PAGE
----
Preliminary evaluation of the utility of comparing SpO2/FiO2 and PaO2/FiO2 ratios in dogs


  • Dr. Calabro's present address: The Friendship Hospital for Animals, Washington, District of Columbia, 20016.

  • Dr. Prittie is an Assistant Editor for the journal and did not participate in the peer review process of this manuscript other than as an author.

  • The authors declare no other conflicts of interest.

Address correspondence and reprint requests to

Dr. Janine Calabro, Friendship Hospital for Animals, Washington, DC 20016, USA.




To determine whether the ratio of pulse oximetry saturation/fraction of inspired oxygen (SpO2/FiO2, [SF]) correlates with the ratio of partial pressure of oxygen in arterial blood/FiO2 (PaO2/FiO2, [PF]) in dogs.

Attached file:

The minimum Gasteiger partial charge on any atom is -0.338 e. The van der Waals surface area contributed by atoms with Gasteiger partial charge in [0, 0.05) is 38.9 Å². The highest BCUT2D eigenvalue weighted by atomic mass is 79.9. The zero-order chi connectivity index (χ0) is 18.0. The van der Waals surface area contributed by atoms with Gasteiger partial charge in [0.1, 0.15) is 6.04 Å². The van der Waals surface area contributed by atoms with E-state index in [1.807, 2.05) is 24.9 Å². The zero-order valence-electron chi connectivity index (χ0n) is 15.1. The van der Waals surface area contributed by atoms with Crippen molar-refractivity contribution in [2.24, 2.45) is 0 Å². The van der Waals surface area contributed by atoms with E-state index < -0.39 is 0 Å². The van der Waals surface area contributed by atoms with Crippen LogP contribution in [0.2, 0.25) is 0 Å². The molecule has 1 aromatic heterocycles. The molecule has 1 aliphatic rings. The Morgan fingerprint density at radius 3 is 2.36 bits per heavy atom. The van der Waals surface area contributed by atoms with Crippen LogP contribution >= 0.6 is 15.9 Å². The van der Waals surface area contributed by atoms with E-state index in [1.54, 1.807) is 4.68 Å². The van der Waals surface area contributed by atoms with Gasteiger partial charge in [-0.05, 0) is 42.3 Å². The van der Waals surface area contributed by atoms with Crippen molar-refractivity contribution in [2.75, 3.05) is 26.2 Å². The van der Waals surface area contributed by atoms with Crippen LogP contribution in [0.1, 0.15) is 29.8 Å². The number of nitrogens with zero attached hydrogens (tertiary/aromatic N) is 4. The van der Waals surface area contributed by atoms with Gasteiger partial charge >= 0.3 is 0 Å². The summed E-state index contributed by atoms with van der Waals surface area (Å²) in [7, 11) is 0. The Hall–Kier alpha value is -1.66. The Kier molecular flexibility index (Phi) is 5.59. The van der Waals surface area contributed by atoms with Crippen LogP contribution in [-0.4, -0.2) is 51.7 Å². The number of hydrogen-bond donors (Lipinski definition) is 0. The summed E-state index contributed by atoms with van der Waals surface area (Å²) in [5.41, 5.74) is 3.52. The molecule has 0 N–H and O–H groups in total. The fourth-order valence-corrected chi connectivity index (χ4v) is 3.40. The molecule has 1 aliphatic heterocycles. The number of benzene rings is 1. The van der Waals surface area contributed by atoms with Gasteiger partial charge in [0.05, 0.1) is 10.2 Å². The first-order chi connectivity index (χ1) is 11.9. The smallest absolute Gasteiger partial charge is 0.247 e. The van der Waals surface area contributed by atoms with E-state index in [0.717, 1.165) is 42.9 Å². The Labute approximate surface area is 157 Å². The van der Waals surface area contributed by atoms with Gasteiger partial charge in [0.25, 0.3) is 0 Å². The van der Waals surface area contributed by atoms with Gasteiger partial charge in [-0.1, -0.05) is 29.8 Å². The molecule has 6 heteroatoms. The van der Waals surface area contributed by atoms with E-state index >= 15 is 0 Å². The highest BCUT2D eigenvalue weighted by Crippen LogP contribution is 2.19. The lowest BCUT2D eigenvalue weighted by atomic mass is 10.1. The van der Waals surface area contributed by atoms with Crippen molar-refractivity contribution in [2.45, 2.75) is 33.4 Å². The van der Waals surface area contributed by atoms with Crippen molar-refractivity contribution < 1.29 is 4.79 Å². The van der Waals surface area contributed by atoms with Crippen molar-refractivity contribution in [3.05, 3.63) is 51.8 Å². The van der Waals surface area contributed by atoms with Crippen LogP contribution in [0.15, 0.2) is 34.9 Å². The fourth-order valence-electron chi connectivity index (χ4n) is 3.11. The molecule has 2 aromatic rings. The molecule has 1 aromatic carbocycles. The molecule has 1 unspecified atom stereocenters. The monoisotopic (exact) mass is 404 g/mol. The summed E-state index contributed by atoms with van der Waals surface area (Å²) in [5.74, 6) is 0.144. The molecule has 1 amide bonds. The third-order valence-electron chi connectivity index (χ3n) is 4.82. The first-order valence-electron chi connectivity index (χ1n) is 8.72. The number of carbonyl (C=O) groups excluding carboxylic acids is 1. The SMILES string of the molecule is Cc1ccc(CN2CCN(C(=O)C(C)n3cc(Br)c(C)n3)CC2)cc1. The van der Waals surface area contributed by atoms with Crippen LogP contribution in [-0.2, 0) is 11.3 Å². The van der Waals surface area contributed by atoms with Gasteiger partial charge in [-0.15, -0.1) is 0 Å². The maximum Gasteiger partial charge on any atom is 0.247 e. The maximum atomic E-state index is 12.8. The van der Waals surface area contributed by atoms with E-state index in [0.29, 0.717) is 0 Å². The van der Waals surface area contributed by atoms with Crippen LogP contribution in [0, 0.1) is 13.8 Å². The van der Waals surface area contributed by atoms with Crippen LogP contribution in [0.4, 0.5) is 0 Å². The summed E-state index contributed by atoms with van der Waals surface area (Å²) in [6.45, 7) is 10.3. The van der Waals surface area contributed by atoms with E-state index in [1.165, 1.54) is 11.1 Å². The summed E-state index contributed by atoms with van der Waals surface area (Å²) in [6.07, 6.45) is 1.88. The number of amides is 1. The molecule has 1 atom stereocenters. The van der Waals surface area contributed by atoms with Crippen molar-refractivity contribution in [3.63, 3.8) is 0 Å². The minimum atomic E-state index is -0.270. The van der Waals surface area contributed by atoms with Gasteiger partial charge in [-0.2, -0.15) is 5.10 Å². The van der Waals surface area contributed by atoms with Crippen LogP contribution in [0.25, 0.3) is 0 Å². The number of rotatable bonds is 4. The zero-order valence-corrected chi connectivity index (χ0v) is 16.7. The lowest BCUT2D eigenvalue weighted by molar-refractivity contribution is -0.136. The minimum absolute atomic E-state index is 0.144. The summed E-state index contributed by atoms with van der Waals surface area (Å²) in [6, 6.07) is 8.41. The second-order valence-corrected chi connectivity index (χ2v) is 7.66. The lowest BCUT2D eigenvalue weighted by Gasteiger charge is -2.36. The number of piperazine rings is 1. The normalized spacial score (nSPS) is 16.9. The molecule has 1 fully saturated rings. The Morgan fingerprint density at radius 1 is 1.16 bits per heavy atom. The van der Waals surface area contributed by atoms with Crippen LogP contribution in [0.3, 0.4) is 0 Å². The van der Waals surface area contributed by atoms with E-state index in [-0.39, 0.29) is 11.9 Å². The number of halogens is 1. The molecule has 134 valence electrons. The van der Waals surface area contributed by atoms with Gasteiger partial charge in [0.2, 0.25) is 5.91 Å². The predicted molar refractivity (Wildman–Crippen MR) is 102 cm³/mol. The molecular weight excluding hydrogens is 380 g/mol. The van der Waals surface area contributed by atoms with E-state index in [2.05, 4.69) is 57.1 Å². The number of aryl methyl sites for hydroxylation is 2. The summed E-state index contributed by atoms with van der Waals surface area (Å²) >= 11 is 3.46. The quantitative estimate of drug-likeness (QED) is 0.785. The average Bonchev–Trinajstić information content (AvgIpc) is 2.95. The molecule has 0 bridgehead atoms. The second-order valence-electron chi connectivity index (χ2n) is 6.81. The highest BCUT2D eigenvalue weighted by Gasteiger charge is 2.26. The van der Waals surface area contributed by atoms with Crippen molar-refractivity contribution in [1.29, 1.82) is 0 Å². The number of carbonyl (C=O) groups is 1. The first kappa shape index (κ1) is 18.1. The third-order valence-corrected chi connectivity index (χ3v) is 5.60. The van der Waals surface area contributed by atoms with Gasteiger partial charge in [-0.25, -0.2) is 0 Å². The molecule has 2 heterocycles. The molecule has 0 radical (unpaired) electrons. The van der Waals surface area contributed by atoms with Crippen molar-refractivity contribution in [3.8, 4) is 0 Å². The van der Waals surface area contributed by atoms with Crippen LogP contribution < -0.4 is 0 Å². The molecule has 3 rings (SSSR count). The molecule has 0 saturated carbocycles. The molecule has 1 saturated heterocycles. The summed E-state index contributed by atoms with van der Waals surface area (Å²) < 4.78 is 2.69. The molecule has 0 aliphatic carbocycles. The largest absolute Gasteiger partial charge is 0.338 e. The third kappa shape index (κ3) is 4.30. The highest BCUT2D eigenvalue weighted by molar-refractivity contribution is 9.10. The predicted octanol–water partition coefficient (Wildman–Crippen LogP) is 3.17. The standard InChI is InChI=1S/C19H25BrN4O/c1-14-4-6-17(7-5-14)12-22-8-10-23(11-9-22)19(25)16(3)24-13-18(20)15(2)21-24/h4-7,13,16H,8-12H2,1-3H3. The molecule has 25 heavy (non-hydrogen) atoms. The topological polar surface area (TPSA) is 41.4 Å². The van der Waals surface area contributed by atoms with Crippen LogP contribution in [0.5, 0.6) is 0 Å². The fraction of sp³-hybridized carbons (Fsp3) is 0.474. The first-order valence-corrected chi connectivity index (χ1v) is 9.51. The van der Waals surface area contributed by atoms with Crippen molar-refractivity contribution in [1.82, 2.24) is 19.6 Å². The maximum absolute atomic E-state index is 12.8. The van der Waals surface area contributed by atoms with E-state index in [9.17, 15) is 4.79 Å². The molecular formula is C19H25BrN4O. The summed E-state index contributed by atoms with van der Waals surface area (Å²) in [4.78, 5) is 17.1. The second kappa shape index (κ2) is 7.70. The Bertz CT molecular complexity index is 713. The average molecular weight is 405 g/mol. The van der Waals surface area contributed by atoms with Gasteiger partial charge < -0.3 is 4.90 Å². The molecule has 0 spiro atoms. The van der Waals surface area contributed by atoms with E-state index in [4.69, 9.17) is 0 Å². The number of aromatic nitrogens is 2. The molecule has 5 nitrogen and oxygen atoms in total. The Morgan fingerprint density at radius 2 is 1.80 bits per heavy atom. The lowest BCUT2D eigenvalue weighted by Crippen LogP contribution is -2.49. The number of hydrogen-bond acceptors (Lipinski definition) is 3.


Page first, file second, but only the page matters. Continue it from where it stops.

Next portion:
Prospective, observational pilot study.


Urban tertiary veterinary referral center.


Thirty-eight client-owned dogs requiring assessment of oxygenation.



Measurements and Main Results

Arterial blood gas analysis with co-oximetry was performed on samples obtained from the dorsal pedal artery. Median SpO2 was 91.5% (range 80–97%) and median PaO2 was 70.1 mmHg (range 44.5–103.8 mmHg). Hypoventilation was uncommon and venous admixture was the predominant cause of hypoxemia in this population. Median SF was 435.7 (range 381.0–461.9) and median PF was 334.0 (range 211.9–494.3). Nine dogs (23.6%) had PF <300; no dogs had PF below 200. SF and PF were correlated (ρ = 0.618, P < 0.01).


SF and PF in dogs spontaneously breathing room air have good correlation, suggesting that SF may be a useful, noninvasive surrogate for PF when assessing oxygenation in canine patients. Further studies are warranted to confirm and validate this relationship in spontaneously breathing and mechanically ventilated dogs on varying levels of FiO2 and to assess the ability of SF to predict outcome.